Death threats were common. According to Caster, one person, a middle-class, white-collar IT engineer, was threatened before even arriving at a custom-built RSDL facility in southern Beijing. He was told: “We are crossing the mountains. If you want to come back alive, you should think well about what you tell us.”
Of course, not everyone suffers the same abuses. A young man from northeastern Dongbei—China’s rust belt—said he was stripped naked in his cold cell, with extra guards brought into the room, and then told to stand on one leg and sing the Chinese national anthem.
Xie might have avoided the same fate as Zhu, who was taken into RSDL a second time, but that’s precisely what happened to fellow lawyer Chang Weiping not long before the police took Xie away.
Chang spent nearly half a year inside RSDL before being arrested; he’s now awaiting trial. So far, no one knows what Chang has had to endure.
Raising Awareness of RSDL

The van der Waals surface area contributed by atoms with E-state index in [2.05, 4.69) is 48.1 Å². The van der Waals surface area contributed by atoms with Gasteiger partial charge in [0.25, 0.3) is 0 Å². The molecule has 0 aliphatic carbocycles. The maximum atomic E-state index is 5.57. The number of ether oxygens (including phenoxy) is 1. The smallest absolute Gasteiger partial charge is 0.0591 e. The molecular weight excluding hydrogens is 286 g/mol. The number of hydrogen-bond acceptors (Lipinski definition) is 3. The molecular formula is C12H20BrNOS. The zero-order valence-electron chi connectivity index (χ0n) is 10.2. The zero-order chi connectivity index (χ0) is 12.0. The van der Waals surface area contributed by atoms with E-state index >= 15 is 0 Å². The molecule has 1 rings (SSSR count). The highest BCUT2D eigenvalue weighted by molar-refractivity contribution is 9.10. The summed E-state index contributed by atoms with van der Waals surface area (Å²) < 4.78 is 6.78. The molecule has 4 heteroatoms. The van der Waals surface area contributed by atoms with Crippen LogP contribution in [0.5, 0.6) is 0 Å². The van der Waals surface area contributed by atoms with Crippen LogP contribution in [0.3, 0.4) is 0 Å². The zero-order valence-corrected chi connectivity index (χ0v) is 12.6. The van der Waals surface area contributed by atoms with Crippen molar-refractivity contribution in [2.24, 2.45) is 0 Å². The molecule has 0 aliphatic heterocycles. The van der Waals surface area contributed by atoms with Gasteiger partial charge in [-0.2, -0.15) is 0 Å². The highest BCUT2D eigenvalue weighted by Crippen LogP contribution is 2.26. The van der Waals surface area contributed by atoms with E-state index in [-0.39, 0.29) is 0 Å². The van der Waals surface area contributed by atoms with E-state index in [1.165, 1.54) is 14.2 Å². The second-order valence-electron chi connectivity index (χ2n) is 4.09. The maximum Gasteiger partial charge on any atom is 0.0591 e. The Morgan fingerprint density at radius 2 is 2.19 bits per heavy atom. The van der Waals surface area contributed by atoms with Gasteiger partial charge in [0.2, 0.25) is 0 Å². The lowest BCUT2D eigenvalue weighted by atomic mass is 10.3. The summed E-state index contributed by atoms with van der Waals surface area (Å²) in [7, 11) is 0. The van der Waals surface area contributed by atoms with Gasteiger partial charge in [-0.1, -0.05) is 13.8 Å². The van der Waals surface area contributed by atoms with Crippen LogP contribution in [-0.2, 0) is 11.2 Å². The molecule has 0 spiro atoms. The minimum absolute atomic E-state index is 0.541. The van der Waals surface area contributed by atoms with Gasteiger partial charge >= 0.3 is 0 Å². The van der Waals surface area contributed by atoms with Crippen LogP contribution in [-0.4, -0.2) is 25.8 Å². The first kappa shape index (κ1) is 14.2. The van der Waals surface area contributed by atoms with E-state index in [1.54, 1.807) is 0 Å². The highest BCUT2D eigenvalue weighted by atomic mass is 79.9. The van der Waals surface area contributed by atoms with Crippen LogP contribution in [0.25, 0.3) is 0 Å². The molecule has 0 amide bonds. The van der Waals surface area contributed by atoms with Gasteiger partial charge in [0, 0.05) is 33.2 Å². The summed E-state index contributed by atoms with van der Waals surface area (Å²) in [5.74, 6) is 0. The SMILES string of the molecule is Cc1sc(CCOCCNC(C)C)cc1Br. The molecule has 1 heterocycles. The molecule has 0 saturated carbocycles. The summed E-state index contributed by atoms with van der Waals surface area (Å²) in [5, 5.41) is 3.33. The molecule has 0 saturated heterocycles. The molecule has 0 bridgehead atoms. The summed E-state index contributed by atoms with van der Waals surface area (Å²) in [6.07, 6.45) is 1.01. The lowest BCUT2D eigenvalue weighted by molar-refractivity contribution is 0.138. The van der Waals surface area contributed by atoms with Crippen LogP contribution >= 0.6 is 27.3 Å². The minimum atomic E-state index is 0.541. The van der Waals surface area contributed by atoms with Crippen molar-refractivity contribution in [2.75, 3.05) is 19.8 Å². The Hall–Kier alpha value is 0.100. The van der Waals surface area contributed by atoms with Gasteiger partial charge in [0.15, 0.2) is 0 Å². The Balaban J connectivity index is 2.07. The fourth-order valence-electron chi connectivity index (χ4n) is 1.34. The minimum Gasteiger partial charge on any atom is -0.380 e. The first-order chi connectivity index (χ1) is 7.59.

Many lawyers, journalists, nongovernmental organization workers, and others who work in sensitive fields and are often targeted by authorities were oblivious to the system for quite some time. Those who heard about RSDL often thought it was a mild form of detention, something less severe.
When co-workers of Wang Quanzhang, another well-known rights lawyer, learned that he had been placed into RSDL instead of being arrested, they felt relief and thought it was a good sign. I was one of those colleagues with that very same thought.
For better or worse, those days are long gone within China’s rights defense community. RSDL has become as feared a tool as they come; the community has been given a wake-up call because of leaks about what occurs. The worse the stories that leak out, the more that RSDL terrifies the larger community. It has, in effect, become a tool of political terror.
Wang Yu, a lawyer, didn’t know much about RSDL until she was held in a secret jail for six months. Her husband, Bao, a local activist, went through the same ordeal. But torture wasn’t enough to break them.